Etymology of honorific particle jI

Artur Karp karp at UW.EDU.PL
Thu Jun 23 15:00:41 UTC 2005

At 15:59 2005-06-23, you wrote:

>Yes, it is accepted; and it has a beautiful counterpart in
>Urdu and Persian _jaan_, also meaning 'life' as well as
>being used as an honorific/term of endearment.  The Hindi
>(etc.) _jii_ might well be a calque of the Persian word.
>The root is also contained in Hindi _jii-naa_ 'to live'.

Thank you, Hans-jii

It's just that  I have personal difficulty with imagining someone repeating 
during one short conversation several times something like "may you live!",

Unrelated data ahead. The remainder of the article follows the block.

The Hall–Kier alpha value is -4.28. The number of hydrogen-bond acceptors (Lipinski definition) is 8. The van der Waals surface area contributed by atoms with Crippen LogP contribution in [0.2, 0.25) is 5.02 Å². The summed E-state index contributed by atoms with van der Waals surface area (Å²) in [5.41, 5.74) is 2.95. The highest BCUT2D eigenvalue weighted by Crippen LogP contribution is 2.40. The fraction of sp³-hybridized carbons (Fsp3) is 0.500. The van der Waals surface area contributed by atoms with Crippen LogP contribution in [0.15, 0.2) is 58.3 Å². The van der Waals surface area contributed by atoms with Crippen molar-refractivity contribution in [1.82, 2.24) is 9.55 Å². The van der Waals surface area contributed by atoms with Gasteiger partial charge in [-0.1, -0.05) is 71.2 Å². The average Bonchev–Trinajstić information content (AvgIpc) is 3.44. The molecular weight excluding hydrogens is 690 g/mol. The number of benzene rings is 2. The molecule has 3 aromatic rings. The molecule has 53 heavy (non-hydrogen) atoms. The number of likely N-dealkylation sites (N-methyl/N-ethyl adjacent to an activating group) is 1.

and then obtaining in answer a similar portion of "'may- you-live!"s. 
Persian calque? Possibly. But I have some buts, oops - doubts.

Is jiiva/jiivatu attested in some sanskrit (prakrit) texts in expressions 
equivalent to maataa-jii, pitaa-jii? Or achhaa-jii? Or with the meaning of 
"yes, right"? Or in phrases like pitaa-jii ne kahaa? "My 
father-may-you-live! said". Strange, if I may say. Sounds a bit incongruous.

How and by whom was this etymology accepted?


Artur Karp 

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